This week Sens. Mark Warner (D-Va.) and Mark Kirk (R- Ill.) introduced a bill aimed at extending consumer protections for debit card users. It’s called the Consumer Debit Card Protection Act of 2014, and the idea is to reduce shoppers’ liability for fraudulent charges made with their debit cards.
There are a lot of differences between credit and debit cards, and the gap between consumer protections is large. Under the Truth in Lending Act, credit card users are liable for up to $50 of fraudulent charges made with the card (and nothing if they report the card stolen before it is used or if the physical card is in their possession at the time it is used fraudulently). But if a fraudster gets a hold of your debit card, you could be responsible for up to $500 — or even more — of the fraudulent charges.
Right now, it depends on when you report the unauthorized charge. If you notify your bank within two days of the fraudulent activity, you’re liable for only $50, under the Electronic Fund Transfer Act. But if you wait longer than two business days, your liability could go up. Warner and Kirk’s legislation would cap liability at $50 — the same as credit cards.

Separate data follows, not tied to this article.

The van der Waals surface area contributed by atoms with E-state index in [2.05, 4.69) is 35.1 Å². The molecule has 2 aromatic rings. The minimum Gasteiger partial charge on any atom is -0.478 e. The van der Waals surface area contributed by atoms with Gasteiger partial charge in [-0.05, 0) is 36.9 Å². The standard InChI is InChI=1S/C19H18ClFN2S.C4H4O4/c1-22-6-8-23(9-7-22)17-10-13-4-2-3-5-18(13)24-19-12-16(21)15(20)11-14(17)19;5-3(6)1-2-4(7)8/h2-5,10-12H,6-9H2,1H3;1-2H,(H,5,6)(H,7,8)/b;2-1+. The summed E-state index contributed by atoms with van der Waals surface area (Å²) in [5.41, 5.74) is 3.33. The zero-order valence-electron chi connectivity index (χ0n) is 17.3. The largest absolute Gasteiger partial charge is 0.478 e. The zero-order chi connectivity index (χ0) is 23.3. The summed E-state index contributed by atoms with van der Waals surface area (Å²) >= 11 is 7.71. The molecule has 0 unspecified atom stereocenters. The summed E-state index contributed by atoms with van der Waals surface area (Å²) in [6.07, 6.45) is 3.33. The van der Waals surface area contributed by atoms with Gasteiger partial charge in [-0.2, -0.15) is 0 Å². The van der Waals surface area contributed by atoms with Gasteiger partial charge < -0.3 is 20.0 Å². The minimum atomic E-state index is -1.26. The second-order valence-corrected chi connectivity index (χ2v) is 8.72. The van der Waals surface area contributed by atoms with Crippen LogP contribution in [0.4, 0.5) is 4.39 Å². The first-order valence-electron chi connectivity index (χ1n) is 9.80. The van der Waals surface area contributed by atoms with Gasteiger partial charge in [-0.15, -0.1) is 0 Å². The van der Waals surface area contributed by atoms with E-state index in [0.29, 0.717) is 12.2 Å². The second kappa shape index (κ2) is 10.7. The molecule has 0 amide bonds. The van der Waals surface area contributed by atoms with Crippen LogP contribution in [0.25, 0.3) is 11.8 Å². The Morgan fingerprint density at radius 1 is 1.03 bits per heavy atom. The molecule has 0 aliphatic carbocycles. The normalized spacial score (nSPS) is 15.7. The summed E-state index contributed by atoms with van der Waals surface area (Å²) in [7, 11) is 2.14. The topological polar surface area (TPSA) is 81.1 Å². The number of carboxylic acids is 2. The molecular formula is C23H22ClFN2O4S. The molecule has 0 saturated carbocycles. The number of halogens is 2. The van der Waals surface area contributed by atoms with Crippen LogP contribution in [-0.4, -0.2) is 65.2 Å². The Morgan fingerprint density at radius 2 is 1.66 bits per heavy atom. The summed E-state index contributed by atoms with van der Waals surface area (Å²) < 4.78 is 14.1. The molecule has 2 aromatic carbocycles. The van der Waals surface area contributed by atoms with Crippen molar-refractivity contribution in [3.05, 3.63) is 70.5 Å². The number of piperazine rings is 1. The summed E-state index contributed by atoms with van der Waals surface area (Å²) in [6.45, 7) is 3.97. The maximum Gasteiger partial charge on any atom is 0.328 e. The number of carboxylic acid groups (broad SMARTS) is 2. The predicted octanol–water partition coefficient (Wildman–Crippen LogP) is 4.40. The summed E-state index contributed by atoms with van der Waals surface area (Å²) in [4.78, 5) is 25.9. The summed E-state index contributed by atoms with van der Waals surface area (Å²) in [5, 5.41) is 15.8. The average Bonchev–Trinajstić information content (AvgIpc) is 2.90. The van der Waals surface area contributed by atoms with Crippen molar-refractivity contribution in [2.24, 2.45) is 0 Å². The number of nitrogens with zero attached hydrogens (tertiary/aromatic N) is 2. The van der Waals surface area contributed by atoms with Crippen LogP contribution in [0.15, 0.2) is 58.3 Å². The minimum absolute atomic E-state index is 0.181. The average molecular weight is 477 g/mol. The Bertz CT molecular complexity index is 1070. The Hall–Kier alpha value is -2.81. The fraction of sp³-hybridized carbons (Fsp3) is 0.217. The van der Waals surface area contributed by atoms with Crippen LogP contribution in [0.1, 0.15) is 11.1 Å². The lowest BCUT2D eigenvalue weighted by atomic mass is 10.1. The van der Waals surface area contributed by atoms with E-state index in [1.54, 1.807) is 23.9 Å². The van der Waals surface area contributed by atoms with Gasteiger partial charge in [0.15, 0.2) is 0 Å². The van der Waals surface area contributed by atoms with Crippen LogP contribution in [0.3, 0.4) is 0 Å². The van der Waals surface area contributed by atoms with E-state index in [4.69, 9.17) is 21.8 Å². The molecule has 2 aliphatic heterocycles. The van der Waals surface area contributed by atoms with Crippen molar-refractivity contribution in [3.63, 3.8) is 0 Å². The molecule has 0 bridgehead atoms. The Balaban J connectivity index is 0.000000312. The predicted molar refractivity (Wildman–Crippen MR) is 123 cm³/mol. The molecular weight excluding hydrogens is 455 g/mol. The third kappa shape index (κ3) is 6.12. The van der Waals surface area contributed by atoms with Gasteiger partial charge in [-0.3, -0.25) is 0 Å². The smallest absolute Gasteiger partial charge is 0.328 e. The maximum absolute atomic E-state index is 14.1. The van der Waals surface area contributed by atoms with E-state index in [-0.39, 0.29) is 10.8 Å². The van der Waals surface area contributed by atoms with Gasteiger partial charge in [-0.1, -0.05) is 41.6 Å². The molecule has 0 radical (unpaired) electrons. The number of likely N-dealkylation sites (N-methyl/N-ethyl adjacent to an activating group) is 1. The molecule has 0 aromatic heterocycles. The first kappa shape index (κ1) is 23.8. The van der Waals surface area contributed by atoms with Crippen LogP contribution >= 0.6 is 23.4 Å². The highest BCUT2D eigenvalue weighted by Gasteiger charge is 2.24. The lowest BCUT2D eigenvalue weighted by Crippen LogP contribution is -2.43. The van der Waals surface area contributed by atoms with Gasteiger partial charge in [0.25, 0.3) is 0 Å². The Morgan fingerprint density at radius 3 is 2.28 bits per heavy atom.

Given the slew of data breaches that have been in the news over the past several months, debit card users would likely be relieved by reduced liability for fraudulent charges. In the case of the Target data breach during the holiday season, the company has said no consumers will be responsible for any unauthorized activity on their compromised cards, but it’s often up to consumers to protect their money.
Credit card users also have an advantage when it comes to getting stolen money back. They’ll often see the charges reversed quickly, while debit card users will miss out on the money in their checking accounts for up to 10 business days. In the meantime, they may have bills to pay with that money. The proposed Consumer Debit Card Protection Act would shorten that return time to seven business days.
For the time being, credit cards have superior consumer protections, so keep that in mind when choosing your form of payment. Many people find it easier to control their spending with debit cards, but if you feel you can use a credit card responsibly (paying off the entire balance every month), you can take advantage of rewards offerings.
Credit cards also help you improve your credit standing, unlike debit cards, which have no impact on your credit score. If you want to see where your credit currently stands, you can check two of your credit scores for free at Credit.com.
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